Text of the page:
Charting a new course


​NEW NORMAL John Nevin pictured at Nevin’s Newfield Inn in Tiernaur this week. High stools at the bar are one of the things conspicious by their absence in the well-known establishment due to social distancing requirements.

Anton McNulty

THERE has been a few noticeable changes to Nevin’s Newfield Inn since it reopened after almost four months. The perspex screening between the booths is one, the absence of high stools along the bar is another and most startling of all is the change in welcome from John Nevin himself.
“I would be known as a great man for shaking hands but I have had to hit that on the head,” he laughed when The Mayo News paid a visit last Wednesday. “I am more conscious now than I was. Initially I thought it was very strange but now you can’t do things like that anymore.”
Located on the main Newport to Mulranny Road, Nevin’s has been a byword for consistency and excellence for close to 20 years since John and his wife Anne turned the traditional bar and lounge in Tiernaur into one of the premier gastro pubs in the county.
You would rarely pass the pub without a good number of cars parked both sides of the N59 but Covid-19 meant business was suspended. Since Monday the cars are back and the pub is busy with customers when you walk in. However John says that so far it is nothing like what it would be for a normal July afternoon and numbers are down by as much as 50 percent.
“Locals and Irish tourists they would be the main footfall at the moment. All the foreign tourists are gone for this year. I think what we have to do is take it day by day and wait and see in the weeks and months ahead. On Monday we found it very slow and people were a bit apprehensive at first. I think it will take the weekend before see what the shape will look like,” he said.
John admitted that both he and the staff were somewhat apprehensive themselves on Monday but they soon got back into the swing of things as people started walking through the doors. At the moment it is all about getting people inside the door and making them feel as safe and comfortable as they can.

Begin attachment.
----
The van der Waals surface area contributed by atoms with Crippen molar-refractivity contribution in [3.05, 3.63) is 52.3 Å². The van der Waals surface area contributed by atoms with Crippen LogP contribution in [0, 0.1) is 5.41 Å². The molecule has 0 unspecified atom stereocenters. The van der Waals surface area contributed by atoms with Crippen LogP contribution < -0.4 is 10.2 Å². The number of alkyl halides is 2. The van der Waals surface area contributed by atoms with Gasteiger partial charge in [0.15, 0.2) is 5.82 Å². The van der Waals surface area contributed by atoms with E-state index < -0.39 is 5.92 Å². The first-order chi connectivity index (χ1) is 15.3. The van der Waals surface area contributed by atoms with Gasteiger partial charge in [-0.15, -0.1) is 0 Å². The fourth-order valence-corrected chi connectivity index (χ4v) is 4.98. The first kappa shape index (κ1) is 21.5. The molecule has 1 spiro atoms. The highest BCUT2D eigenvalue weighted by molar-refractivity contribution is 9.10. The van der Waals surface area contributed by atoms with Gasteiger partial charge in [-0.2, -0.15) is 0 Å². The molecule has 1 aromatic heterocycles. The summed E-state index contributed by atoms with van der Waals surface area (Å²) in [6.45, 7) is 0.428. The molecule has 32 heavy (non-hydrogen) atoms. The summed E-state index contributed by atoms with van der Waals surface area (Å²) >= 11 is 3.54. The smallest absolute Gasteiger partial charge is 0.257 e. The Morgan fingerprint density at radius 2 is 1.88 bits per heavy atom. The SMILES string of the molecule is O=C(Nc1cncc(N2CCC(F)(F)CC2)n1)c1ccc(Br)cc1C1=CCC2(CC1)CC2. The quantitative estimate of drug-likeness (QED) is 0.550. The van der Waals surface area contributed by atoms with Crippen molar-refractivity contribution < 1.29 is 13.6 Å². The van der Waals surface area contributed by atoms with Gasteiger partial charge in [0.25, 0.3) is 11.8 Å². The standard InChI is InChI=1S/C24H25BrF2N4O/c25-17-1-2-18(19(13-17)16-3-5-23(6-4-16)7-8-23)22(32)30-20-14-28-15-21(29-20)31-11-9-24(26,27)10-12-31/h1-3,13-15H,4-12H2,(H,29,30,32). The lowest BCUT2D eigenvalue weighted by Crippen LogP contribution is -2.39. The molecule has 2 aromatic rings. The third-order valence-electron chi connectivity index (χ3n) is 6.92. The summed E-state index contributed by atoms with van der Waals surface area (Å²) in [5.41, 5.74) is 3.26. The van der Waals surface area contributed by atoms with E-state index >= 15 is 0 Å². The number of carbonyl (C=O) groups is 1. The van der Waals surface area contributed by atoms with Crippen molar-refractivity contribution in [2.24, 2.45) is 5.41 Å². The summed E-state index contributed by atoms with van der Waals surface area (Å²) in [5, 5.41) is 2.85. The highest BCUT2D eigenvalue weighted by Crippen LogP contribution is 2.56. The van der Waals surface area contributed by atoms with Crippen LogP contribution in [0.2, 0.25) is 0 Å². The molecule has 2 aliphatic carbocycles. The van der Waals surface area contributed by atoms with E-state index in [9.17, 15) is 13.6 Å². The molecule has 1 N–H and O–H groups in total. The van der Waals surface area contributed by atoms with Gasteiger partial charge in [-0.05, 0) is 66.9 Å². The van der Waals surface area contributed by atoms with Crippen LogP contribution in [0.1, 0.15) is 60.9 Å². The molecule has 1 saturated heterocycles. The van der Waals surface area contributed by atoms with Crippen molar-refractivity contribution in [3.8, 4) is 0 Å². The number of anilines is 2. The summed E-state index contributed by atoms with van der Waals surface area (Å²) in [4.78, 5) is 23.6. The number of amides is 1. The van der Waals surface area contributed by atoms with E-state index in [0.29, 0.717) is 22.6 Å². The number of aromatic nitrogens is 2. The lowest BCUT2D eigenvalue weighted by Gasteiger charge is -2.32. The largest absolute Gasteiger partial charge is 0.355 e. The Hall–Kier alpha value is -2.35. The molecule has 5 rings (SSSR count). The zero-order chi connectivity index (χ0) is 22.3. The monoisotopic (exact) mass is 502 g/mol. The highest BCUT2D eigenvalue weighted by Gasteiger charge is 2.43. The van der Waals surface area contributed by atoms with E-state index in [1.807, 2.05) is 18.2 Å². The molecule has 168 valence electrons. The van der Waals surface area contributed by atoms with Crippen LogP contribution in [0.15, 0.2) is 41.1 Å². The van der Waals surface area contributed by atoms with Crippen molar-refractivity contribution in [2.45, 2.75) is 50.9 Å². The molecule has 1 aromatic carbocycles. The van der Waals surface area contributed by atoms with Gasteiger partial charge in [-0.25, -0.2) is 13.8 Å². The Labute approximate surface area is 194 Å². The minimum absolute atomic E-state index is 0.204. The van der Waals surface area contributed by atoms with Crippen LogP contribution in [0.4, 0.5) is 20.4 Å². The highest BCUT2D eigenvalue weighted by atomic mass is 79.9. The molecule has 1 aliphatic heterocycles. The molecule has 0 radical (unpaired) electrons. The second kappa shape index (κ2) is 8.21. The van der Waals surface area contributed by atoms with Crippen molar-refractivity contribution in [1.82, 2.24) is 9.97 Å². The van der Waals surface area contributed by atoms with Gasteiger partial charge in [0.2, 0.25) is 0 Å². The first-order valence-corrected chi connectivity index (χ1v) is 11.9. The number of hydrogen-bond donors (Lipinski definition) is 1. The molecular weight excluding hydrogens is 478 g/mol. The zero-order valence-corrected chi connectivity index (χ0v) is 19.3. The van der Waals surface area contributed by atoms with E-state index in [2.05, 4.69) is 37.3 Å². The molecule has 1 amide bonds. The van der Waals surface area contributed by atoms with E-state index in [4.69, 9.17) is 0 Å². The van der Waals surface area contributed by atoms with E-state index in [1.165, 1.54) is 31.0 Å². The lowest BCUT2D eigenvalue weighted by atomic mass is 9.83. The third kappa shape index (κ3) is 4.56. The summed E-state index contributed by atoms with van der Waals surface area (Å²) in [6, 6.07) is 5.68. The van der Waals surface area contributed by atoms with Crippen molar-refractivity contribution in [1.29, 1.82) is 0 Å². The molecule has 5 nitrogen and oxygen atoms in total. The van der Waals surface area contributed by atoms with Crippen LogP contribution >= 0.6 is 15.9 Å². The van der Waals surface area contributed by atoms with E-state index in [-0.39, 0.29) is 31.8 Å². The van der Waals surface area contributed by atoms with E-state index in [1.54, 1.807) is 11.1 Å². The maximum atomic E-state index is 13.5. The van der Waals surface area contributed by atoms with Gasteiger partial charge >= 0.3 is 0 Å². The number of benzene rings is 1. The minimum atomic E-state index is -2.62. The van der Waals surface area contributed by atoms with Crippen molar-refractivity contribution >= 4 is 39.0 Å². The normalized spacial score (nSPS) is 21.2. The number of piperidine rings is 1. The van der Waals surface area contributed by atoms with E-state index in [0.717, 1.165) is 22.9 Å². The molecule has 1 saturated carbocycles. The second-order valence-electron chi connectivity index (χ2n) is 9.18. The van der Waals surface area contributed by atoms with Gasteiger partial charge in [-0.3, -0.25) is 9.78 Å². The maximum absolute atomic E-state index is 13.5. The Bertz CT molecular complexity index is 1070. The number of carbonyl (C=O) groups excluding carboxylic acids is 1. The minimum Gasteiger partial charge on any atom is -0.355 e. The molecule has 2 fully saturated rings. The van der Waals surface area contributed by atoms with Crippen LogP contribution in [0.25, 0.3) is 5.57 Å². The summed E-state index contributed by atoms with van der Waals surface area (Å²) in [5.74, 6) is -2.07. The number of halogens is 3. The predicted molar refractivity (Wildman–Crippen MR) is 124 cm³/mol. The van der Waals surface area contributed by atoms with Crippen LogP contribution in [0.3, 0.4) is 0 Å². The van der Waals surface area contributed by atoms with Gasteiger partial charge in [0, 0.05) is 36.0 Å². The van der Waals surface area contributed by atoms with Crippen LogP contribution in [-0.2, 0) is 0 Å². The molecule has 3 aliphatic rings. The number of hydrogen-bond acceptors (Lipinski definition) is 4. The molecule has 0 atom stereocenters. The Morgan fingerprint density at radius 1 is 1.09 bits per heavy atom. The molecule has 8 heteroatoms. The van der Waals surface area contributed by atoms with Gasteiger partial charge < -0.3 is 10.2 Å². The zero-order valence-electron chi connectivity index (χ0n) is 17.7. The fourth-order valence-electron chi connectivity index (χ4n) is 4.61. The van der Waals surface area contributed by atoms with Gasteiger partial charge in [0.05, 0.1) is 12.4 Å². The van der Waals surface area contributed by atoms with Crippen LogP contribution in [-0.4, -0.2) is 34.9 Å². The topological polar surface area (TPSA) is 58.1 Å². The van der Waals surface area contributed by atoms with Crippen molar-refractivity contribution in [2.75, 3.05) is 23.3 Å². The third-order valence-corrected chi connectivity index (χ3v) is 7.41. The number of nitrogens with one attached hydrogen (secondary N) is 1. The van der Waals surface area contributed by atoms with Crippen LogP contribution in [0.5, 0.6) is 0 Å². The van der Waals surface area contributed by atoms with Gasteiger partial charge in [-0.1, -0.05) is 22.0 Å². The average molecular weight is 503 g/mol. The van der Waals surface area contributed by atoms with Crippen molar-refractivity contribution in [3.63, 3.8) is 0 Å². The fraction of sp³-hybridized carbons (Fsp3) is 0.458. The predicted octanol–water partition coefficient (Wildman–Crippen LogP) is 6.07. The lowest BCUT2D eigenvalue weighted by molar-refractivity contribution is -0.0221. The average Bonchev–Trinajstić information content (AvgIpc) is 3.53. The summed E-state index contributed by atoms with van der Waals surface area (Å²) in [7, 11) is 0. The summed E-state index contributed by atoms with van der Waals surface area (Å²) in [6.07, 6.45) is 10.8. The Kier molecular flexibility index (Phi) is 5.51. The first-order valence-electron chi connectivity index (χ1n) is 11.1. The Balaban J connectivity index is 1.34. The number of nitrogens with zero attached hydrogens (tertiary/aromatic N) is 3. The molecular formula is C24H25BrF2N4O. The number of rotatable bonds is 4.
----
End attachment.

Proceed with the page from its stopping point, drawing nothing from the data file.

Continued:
There is no shortage of hand sanitisers and there are designated exit and entry doors. There is plenty of room between the tables and new protocols means glasses have to be held from the bottom and not near the rim.

Face visors
One of the striking features when you enter is the sight of all the staff kitted out in medical-style face visors. Chloe Sherlock, a member of the staff at Nevin’s, explained the visors are not as uncomfortable to wear as she thought they would be.
“I thought it would be uncomfortable but you forget it’s on to be honest. I could have an itch on my cheek and find myself going to touch my face without realising and it has stopped me which is good,” she said.
The staff received training from safety consultants before reopening and Chloe says that in terms of safety it is so far, so good.  
“There are a lot of new rules to learn regarding the cleaning of tables correctly but you catch on very easily. The customers are being very cooperative as well. You definitely feel safe, there are sanitisers everywhere, you cannot say you forget because there is so much around the place. It has been busy but it is a safe busy and I never felt uncomfortable.”
Two of the customers who were impressed by the performance of the staff were Susan Lavin and Conor Horan from Swinford who were enjoying their first meal out since the restrictions were lifted. They admitted wondering how the pub would operate after seeing so many cars outside but they were pleasantly surprised.
“Once you walk through the door it is obvious they have it under control. We were welcomed at the door and it didn’t feel anyway uncomfortable,” said Susan while Conor added that it was obvious that the staff were ‘clued in to what they are doing’ and it was a ‘great experience so far’.
They also complimented the use of the visors instead of masks. “What is very nice about the visors is you can see what they are saying. With the mask it can be quite difficult to communicate but with the visors you still have the face to face communication and can understand what they are saying,” said Susan.

Day by day
With two happy customers John says that at the moment they are taking ‘baby-steps’ and trying to remain somewhat optimistic for the future.
“Hopefully it [business] will return but in the meantime we are going day by day and looking after your customer with service and ambiance but now the big one is safety. People are quite good by the way they abide by the rules and are knowledgable about Covid-19 and you have to take your hat off to them.
“You will see lots of changes in people’s habits but for the moment we have to do our job to the best we can and remain optimistic.”

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